More often than not, I find myself wide away at the 10:30 p.m. instead of nestled snuggly in my bed and, after completing the work for my content management business, I decided to watch the TV to help me along the way to dream land. Because of the late hour, I’ve had the fortune of viewing some not so amazing movies. They are usually B list sci-fi movies which I absolutely love because of the standard Saturday tradition I had with my mother of watching them together via phone. I’ve seen everything from zombie apocalypses to a movie satire explaining how lying was invented. I’ve also seen the non-science fiction movies—the Lifetimes and dramas if you will. Last night was a similar piece for me. Last night, I stumbled across a little gem featuring Jodi Foster called Blindness.
Blindess is a movie in which the majority of the world quite suddenly and frighteningly go blind. It starts with a young Japanese businessman going suddenly blind while out in the city. People attempt to come to his aid, one even offering to take him home…only to steal his call. The Japanese man’s wife comes home that evening, sees her husband’s blindness, and takes him to the ophthalmologist who can find nothing wrong. The next morning, the doctor awakes and finds that he has also gone blind along with other city residents. This causes a huge panic and the government (which really is awful in this picture) requires all of the blinded citizens to go to quarantine (think prisoner camps). The ophthalmologist’s wife goes with the doctor and pretends that she has lost her sight too so that she can stay with him.
When other people arrive, it’s discovered that the blindness has gone international and many people are facing it. The conditions in the quarantine become horridly nasty with no organization or outside help. When there is a shipment of food that arrives, people from Ward 3 take over the food with a pistol and demand valuables and then women in exchange for food. Finally fed up with all of the horror, the doctor’s wife kills the leader of Ward 3 and collects the food—starting a “war” inside the quarantine. One of the Ward 1 (doctor’s unit) residents sets fire to the facility and the men who raped and pillaged are burned to death among some of the inmates. Because the doctor’s wife can see, she leads out a small group of survivors only to discover the guards who were watching the facility have abandoned the location and they are free.
The doctor’s wife leads the small band to a safe location while she finds food (because they are starving) and then, later, to the home she shares with her husband. The group goes to the home and enjoys dinner and hot showers/baths. They discuss how beautiful they all look even though only one has sight. One of the group wistfully wishes that it could remain the way it is—with no one having sight and everyone depending on each other.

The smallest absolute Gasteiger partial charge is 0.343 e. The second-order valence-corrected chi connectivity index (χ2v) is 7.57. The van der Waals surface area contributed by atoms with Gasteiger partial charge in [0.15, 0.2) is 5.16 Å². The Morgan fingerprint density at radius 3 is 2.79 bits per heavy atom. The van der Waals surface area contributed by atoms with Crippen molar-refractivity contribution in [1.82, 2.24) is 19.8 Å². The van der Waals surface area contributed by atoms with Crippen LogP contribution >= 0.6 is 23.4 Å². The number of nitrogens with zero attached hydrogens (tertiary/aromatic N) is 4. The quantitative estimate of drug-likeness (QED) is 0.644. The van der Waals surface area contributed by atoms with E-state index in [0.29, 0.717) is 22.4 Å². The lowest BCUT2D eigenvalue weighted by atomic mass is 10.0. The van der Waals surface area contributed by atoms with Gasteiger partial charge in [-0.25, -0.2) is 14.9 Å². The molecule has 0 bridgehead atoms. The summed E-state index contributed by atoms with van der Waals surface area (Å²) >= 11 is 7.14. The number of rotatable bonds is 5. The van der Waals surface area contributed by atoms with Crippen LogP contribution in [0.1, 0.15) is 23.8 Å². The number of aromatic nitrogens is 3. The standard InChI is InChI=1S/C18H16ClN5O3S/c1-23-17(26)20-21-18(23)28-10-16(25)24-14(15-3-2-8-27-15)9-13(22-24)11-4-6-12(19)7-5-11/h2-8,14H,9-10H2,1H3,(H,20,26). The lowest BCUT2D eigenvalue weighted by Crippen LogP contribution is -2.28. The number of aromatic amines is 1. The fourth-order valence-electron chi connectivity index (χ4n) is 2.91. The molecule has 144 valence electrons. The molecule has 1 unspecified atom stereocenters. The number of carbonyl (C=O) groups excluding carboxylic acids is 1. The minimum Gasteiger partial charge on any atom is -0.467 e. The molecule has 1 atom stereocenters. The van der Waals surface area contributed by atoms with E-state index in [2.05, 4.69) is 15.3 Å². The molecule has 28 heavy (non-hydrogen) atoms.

The next morning, while the doctor’s wife is pouring coffee for the Japanese businessman, his sight suddenly returns. It’s a sign that similar things may occur for everyone else. But we don’t know because the screen goes black after a shot of the city.
K. That was the short cliff notes version. It has a lot more in it than that. I write all of that to place in my random files as a movie that I…liked…kind of…sort of….but didn’t really enjoy because the ending was so awful. I can’t say what made me sit up and watch that thing to the very end, but I enjoyed the discussion I had with my husband and mother-in-law the next day when I told them about it.
What if, like Danny Glover’s character spoke, the world was truly like that? What if we were blind? What is every one of every color, creed, gender, etc. had to depend on each other to survive in a world without sight? Would we be helpful to one another? Or would we be like some of the characters in the movies and harm others?
I’d like to think the former, that in a time of crisis, humanity will make the best of a horrible situation. I’d like to think so, but I doubt it. Which is sad. Have we really fallen that far as humans that I can’t see us coming together in a moment to help each other instead of turning on each other?
Something to think about.